What is a Conflict of Interest? Although the purchase of your new home might appear to be one transaction it is actually two transactions – the sale of the home to you by your Builder and your purchase of the home from your Builder. A Lawyer who represents both of you has 2 separate clients – you and the Builder and each of you has separate interests. This difference in interest is referred to by Lawyers as a “Conflict of Interest”. The reference to “Conflict” doesn’t mean “Dispute”. It means a situation where the parties have different interests but there is no actual dispute between them.
Can a Lawyer act for the Buyer and the Builder? A Lawyer can act for both of you where there is a “Conflict of Interest” but not where there is a dispute so long as it is in the best interest of you and the Builder to do so. If the Lawyer (after considering a number of factors) considers it to be acceptable to act for both parties, the Lawyer must obtain the consent of the parties and explain the disadvantages and advantages of using the same Lawyer as opposed to using separate Lawyers.
It is your choice to decide to use the same Lawyer as your Builder. Here are some things to consider in making your decision:
Your mortgage lender may not allow you to use the same Lawyer as your Builder.
Your Builder’s Lawyer has done possibly hundreds of transactions for your Builder and is familiar with their process for closing which may make your purchase smoother.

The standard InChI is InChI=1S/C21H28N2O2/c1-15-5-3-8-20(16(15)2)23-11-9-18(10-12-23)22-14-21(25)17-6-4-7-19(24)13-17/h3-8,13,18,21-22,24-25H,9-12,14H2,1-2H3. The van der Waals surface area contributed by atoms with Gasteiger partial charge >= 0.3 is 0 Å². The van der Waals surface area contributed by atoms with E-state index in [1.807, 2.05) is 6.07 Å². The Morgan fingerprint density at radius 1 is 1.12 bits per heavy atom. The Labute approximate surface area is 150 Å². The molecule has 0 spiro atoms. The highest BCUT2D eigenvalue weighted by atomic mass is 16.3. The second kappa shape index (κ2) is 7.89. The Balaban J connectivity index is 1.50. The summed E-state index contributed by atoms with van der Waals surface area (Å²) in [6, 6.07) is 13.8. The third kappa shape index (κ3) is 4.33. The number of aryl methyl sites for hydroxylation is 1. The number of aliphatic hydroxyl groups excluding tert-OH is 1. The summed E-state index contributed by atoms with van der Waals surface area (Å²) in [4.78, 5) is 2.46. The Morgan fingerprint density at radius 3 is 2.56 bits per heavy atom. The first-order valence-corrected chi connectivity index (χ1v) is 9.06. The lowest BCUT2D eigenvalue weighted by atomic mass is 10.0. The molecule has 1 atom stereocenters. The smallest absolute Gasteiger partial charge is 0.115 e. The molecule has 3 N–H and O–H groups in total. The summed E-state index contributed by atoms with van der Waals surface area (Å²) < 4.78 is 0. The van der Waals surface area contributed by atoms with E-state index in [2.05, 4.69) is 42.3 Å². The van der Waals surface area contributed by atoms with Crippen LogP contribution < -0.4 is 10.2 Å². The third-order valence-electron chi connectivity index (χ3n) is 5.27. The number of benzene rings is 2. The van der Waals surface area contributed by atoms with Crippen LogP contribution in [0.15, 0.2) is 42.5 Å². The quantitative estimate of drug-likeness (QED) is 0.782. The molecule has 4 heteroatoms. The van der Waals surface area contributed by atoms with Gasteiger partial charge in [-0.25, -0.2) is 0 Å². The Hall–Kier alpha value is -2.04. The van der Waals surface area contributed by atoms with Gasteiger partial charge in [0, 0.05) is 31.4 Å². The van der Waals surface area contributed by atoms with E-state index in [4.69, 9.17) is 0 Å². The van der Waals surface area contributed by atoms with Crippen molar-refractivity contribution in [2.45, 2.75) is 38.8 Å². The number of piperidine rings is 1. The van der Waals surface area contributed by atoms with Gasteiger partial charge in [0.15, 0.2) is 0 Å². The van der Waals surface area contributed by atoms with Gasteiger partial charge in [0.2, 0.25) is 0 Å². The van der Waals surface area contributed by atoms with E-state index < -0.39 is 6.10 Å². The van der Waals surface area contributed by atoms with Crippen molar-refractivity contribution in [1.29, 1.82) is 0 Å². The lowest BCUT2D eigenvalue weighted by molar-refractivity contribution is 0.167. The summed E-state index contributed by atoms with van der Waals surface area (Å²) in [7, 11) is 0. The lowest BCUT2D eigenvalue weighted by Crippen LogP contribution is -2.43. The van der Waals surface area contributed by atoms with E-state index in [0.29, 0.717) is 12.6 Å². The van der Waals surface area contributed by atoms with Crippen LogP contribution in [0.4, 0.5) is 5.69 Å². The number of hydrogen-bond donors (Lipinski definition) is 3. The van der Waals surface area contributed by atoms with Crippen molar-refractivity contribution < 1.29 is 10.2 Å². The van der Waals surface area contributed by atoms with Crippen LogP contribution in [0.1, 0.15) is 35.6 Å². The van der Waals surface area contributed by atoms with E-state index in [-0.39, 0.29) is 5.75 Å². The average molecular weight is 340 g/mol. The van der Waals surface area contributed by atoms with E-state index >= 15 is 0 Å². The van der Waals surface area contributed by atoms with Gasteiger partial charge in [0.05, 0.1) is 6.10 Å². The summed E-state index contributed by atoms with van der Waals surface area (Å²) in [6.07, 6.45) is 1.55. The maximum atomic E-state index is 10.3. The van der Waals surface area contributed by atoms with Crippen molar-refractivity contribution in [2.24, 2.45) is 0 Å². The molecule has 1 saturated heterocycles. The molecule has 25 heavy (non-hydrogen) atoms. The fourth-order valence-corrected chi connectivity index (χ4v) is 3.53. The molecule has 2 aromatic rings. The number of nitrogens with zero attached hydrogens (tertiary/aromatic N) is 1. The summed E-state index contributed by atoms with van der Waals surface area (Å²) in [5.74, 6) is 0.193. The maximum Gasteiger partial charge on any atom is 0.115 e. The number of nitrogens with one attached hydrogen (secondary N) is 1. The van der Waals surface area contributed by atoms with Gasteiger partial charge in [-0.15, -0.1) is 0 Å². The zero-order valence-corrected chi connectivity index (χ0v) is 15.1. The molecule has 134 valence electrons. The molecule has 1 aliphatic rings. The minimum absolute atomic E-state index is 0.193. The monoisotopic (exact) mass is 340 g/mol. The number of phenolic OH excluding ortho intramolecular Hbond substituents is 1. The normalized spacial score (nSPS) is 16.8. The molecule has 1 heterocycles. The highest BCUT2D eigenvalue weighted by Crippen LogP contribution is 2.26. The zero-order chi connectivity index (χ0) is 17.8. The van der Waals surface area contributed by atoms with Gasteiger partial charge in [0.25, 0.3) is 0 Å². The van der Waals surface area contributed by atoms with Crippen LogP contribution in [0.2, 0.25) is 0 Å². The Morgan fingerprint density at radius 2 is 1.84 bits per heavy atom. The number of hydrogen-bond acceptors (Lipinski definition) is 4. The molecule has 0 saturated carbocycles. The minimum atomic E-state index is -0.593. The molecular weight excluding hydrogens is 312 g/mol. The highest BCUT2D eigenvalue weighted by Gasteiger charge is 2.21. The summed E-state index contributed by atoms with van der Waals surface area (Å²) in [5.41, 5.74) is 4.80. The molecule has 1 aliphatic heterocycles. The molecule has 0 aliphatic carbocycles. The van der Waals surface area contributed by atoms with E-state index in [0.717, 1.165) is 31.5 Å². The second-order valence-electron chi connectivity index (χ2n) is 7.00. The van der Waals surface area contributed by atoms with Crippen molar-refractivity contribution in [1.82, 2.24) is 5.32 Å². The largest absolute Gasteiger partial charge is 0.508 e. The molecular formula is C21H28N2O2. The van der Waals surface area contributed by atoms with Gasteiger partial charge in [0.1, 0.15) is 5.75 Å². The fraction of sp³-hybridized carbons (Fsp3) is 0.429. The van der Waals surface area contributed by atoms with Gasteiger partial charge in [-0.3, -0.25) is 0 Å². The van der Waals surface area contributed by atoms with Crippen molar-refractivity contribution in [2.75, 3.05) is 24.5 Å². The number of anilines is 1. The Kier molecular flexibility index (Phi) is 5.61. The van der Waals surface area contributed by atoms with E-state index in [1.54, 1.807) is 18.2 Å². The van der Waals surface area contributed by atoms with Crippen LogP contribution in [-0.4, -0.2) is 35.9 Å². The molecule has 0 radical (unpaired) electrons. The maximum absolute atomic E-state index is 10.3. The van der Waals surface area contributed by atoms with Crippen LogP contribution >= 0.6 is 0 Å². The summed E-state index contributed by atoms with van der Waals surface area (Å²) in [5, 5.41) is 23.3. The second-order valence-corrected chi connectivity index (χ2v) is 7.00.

Your Builder’s Lawyer wants to please their main client (the Builder) which means making the Builder’s customer (you) happy too.
Even though you are using the same Lawyer, the Builder’s Lawyer is still also your Lawyer and has obligations to you. The Lawyer is governed by rules that set out what happens if a dispute arises. These same rules also prevent a Lawyer from doing things like taking your money and misrepresenting things to you in order to benefit the Builder.·
If you use the same Lawyer, the Lawyer can share information between you and the Builder, that is, no material information received in connection with the transaction from one party can be treated as confidential so far as any of the other parties are concerned.
It may be cost effective to use the same Lawyer.
Even if you have your own Lawyer, your Lawyer may be limited by the terms of your Agreement with respect to negotiating holdbacks or paying the purchase price. So, if you have issues with items not being completed, your Lawyer may still have to pay the purchase price to the Builder because the Agreement says so.
If a dispute does come up between you and the Builder, it would be difficult for the Lawyer to properly advocate one side of the matter. The Lawyer would have to stop acting for each of you, unless, at the time the dispute develops, all of the parties agree to the Lawyer acting for one of them only. Consent given before the dispute develops is ineffective.
Even if you have your own Lawyer and a dispute arises with your Builder, you may have to get a new Lawyer anyway because there may be issues with your own Lawyer’s role in the transaction.
If your Builder is offering to pay for your legal services if you use the same Lawyer, the choice to use that Lawyer is yours. Do not hesitate to contact that Lawyer to have them explain to you the disadvantages and advantages.